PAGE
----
At the University of Pittsburgh, Yoram Vodovotz, PhD, is a professor in the Department of Surgery with secondary appointments in the Department of Computational & Systems Biology, the Department of Bioengineering, the Department of Immunology, the Department of Communication Science and Disorders (of the School of Health and Rehabilitation Science), and the Clinical and Translational Science Institute. He also is the director of the Center for Inflammation and Regenerative Modeling at the McGowan Institute for Regenerative Medicine. In this latter role, his research interests, carried out in the context of an interdisciplinary research team, include systems biology and mathematical modeling of inflammation and wound healing in various disease states, especially infection, trauma/hemorrhage, wound healing, and liver failure, as well as the application of these computational approaches (i.e. in silico) to regenerative medicine, biomarker discovery, and rational drug/device design. In silico study in medicine is thought to have the potential to speed the rate of discovery while reducing the need for expensive lab work and clinical trials.
Combining photo-responsive fibers with thermo-responsive gels, researchers at the University of Pittsburgh’s Swanson School of Engineering and Clemson University have modeled a new hybrid material that could reconfigure itself multiple times into different shapes when exposed to light and heat, allowing for the creation of devices that not only adapt to their environment, but also display distinctly different behavior in the presence of different stimuli.
Researchers at the University of Pittsburgh are part of a multicenter team that has been awarded a $6.4 million, 3-year federal grant to figure out how the animal nose knows how to localize the smell of mates, food, and other significant scents. The co-principal investigators of the Pitt arm of the effort are McGowan Institute for Regenerative Medicine affiliated faculty member Bard Ermentrout, PhD, Distinguished University Professor of Computational Biology, a Professor of Mathematics, and an Adjunct Professor of Neurobiology at Pitt, and Nathan Urban, PhD, Professor in the Department of Neurobiology at Pitt School of Medicine and Associate Director of the University of Pittsburgh Brain Institute.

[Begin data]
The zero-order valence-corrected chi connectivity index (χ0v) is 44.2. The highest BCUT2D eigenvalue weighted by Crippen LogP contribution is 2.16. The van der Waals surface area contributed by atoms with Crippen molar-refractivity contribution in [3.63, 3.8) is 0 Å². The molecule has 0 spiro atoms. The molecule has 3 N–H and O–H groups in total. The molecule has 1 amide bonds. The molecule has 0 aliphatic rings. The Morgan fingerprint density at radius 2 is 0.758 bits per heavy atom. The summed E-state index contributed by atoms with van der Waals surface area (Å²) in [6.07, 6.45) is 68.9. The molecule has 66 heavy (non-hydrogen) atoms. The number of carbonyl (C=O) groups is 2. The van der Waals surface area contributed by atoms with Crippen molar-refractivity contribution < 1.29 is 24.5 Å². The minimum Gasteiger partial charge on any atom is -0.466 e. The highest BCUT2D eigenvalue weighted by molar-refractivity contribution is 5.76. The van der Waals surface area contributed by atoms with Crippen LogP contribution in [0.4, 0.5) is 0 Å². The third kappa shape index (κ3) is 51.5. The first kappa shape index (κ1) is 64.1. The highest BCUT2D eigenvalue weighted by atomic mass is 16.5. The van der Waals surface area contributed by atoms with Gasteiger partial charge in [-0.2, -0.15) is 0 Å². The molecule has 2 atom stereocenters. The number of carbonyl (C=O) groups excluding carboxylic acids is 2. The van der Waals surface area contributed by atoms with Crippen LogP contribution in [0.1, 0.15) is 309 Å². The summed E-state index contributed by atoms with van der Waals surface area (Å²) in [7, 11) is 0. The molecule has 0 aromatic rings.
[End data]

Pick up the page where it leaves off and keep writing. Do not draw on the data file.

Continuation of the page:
Moving closer to the possibility of “materials that compute” and wearing your computer on your sleeve, researchers at the University of Pittsburgh Swanson School of Engineering have designed a responsive hybrid material that is fueled by an oscillatory chemical reaction and can perform computations based on changes in the environment or movement, and potentially even respond to human vital signs. The material system is sufficiently small and flexible that it could ultimately be integrated into a fabric or introduced as an inset into a shoe.
McGowan Institute for Regenerative Medicine affiliated faculty member Anna C. Balazs, PhD , Distinguished Professor of Chemical and Petroleum Engineering, and Steven P. Levitan, PhD , John A. Jurenko Professor of Electrical and Computer Engineering, integrated models for self-oscillating polymer gels and piezoelectric micro-electric-mechanical systems to devise a new reactive material system capable of performing computations without external energy inputs, amplification, or computer mediation.
Computer Simulation Predicts Development, Progress of Pressure Sores
Researchers at the University of Pittsburgh School of Medicine have devised a computational model that could enhance understanding, diagnosis, and treatment of pressure ulcers related to spinal cord injury. In a report published online in PLOS Computational Biology, the team also described results of virtual clinical trials that showed that for effective treatment of the lesions, anti-inflammatory measures had to be applied well before the earliest clinical signs of ulcer formation.
As reported by Michael Vlessides of Anesthesia News, using a statistical approach known as Random Forest modeling, real and artifact vital sign events from continuous monitoring data have been distinguished. The approach is an important step toward reducing the alarm fatigue that plagues so many health care practitioners.
“We’ve had a long history of using machine learning to assess the instability of patients in the hospital,” said McGowan Institute for Regenerative Medicine affiliated faculty member Michael Pinsky, MD, professor of critical care medicine, bioengineering, anesthesiology, cardiovascular diseases, and clinical/translational services at the University of Pittsburgh School of Medicine. “In one such study, we analyzed noninvasive vital signs such that alerts would go off if the monitor value was outside the normal range,” he said. “And using an artificial neural net, we were able to identify stable from unstable, good from bad. This current study is an extension of that work.”